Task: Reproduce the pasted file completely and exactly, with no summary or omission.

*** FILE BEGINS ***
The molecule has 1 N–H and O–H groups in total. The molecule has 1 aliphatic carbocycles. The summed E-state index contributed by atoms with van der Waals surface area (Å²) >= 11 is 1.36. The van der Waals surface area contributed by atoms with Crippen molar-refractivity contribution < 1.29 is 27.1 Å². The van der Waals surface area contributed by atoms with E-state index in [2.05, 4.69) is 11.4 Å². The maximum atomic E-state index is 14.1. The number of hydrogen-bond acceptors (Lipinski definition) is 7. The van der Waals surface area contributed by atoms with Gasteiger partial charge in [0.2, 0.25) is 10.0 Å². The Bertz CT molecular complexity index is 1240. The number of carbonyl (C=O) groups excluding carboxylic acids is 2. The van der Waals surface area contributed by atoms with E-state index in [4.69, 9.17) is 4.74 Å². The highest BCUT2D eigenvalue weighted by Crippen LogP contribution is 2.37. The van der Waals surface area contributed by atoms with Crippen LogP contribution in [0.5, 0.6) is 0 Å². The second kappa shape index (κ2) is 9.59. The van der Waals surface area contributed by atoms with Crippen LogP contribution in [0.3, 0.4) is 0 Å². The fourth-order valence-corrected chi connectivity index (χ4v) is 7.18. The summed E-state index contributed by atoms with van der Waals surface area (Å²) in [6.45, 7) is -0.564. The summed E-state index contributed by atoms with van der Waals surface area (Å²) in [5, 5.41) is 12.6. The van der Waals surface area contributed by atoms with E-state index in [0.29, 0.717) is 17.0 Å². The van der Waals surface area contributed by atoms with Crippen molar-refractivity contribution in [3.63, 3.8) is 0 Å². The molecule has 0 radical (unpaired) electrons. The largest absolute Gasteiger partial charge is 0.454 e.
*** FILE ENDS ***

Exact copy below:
The molecule has 1 N–H and O–H groups in total. The molecule has 1 aliphatic carbocycles. The summed E-state index contributed by atoms with van der Waals surface area (Å²) >= 11 is 1.36. The van der Waals surface area contributed by atoms with Crippen molar-refractivity contribution < 1.29 is 27.1 Å². The van der Waals surface area contributed by atoms with E-state index in [2.05, 4.69) is 11.4 Å². The maximum atomic E-state index is 14.1. The number of hydrogen-bond acceptors (Lipinski definition) is 7. The van der Waals surface area contributed by atoms with Gasteiger partial charge in [0.2, 0.25) is 10.0 Å². The Bertz CT molecular complexity index is 1240. The number of carbonyl (C=O) groups excluding carboxylic acids is 2. The van der Waals surface area contributed by atoms with E-state index in [4.69, 9.17) is 4.74 Å². The highest BCUT2D eigenvalue weighted by Crippen LogP contribution is 2.37. The van der Waals surface area contributed by atoms with Crippen LogP contribution in [0.5, 0.6) is 0 Å². The second kappa shape index (κ2) is 9.59. The van der Waals surface area contributed by atoms with Crippen LogP contribution in [0.3, 0.4) is 0 Å². The fourth-order valence-corrected chi connectivity index (χ4v) is 7.18. The summed E-state index contributed by atoms with van der Waals surface area (Å²) in [6.45, 7) is -0.564. The summed E-state index contributed by atoms with van der Waals surface area (Å²) in [5, 5.41) is 12.6. The van der Waals surface area contributed by atoms with E-state index in [0.29, 0.717) is 17.0 Å². The van der Waals surface area contributed by atoms with Crippen molar-refractivity contribution in [3.63, 3.8) is 0 Å². The molecule has 0 radical (unpaired) electrons. The largest absolute Gasteiger partial charge is 0.454 e.